H.M.C.S. Prince Rupert was an “Algerine” class frigate built by the Yarrow yard at Esquimalt, commissioned in August 1943, and made a visit to Prince Rupert the following month before entering service in the Atlantic. She joined British and US ships and aircraft in sinking U-575 north of the Azores in March 1944, was decommissioned after the war, and ended her days as a breakwater at Royston.

The most recent of our namesake vessels, the Queen of Prince Rupert, was a stalwart of the BC Ferries fleet for almost a half-century. The RO/RO ferry was launched in Victoria in 1966, and was considered the flagship of the BC Ferries fleet until the Queen of the North was introduced in 1980. The Queen of Prince Rupert was decommissioned at Prince Rupert on April 20, 2009.

That this number of vessels have carried Prince Rupert’s name speaks to the city’s prominence as the northern terminus of British Columbia’s vital Pacific coast service.

(First published in The Northern View, February 4, 2011.)

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The Weather God

Twenty years ago, and for many years before and after that, CKX radio and television was a powerhouse in southern Manitoba. The AM station, on the air since 1928 and booming out 50,000 watts to small towns and farms as far as northern Manitoba, eastern Saskatchewan, and North Dakota, was a common link between us all. Their TV station was for many years almost the only one available in the area. And the face and voice of this local media giant was a man named Ron Thompson. When I worked with him he’d done almost every job in the building; but he was best known as the local host of the popular Reach for the Top television quiz game for high school students, and, perhaps even more so, for decades of weather reports that ended with his trademark, “Easy does it, my friends, that’s the weather.”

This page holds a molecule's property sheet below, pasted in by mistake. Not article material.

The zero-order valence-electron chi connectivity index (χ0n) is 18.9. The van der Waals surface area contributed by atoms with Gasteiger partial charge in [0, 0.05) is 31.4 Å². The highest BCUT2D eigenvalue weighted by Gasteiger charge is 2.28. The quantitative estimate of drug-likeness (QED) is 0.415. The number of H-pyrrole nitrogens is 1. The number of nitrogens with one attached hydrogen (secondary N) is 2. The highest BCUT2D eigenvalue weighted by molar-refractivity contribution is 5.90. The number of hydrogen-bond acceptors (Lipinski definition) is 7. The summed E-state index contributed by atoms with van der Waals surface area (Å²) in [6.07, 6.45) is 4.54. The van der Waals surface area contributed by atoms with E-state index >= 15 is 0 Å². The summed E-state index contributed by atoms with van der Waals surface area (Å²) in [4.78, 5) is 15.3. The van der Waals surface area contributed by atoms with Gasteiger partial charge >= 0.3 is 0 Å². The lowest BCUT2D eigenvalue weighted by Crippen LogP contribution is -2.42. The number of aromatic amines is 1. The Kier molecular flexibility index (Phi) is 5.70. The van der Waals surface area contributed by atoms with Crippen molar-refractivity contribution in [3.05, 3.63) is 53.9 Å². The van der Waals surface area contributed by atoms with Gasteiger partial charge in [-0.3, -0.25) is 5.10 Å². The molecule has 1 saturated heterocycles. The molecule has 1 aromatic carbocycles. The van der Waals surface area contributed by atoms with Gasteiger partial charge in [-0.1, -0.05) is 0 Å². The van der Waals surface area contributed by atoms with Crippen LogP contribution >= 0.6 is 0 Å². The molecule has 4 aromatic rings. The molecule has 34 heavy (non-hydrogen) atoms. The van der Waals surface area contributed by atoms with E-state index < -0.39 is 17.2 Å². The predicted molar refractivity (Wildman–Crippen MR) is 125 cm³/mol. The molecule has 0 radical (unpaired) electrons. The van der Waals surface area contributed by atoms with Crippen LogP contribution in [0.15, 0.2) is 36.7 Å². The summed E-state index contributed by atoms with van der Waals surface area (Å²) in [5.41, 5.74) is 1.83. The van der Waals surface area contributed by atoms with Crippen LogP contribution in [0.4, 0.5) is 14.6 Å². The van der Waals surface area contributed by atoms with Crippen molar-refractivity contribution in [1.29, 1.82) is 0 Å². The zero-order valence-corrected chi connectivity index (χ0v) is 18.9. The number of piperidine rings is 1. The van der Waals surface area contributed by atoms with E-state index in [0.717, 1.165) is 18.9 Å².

His office was at the very back of the sprawling CKX headquarters on Victoria Avenue in Brandon. Past the “Crystal Palace,” rarified realm of management, past the labyrinth of studios, interlocking workspaces and winding corridors, his door was at the end of the very last hallway. The sign read:

STORM CENTER

RON THOMPSON

WEATHER ‘GOD’

All around the sign were storm clouds and suns from the old magnetized TV weather map, retired when computers appeared on the scene. Ron missed the old map. “Here’s a high pressure system moving in from the south,” he’d say, and whack!, a high pressure system hit the steel door.

The office was crammed with mementos. There were maps, and cartoons about weathermen lining the walls. A set of World Book Encyclopedias was a relic of his days as host of Reach for the Top. A few of his beautiful pieces of woodworking lay scattered around.

When veteran announcer Johnny Murphy joined CKX AM in November, 1992, it took him less than a week to figure out the importance of Ron Thompson. Armed with the results of a smoking study, he went on air with an address to “the gang out there on the back stoop.” He said, “I’m not going to pick sides one way or the other, but think about this… If smoking takes seven years off of your life, you’ll miss over 1,800 Ron Thompson weather forecasts.”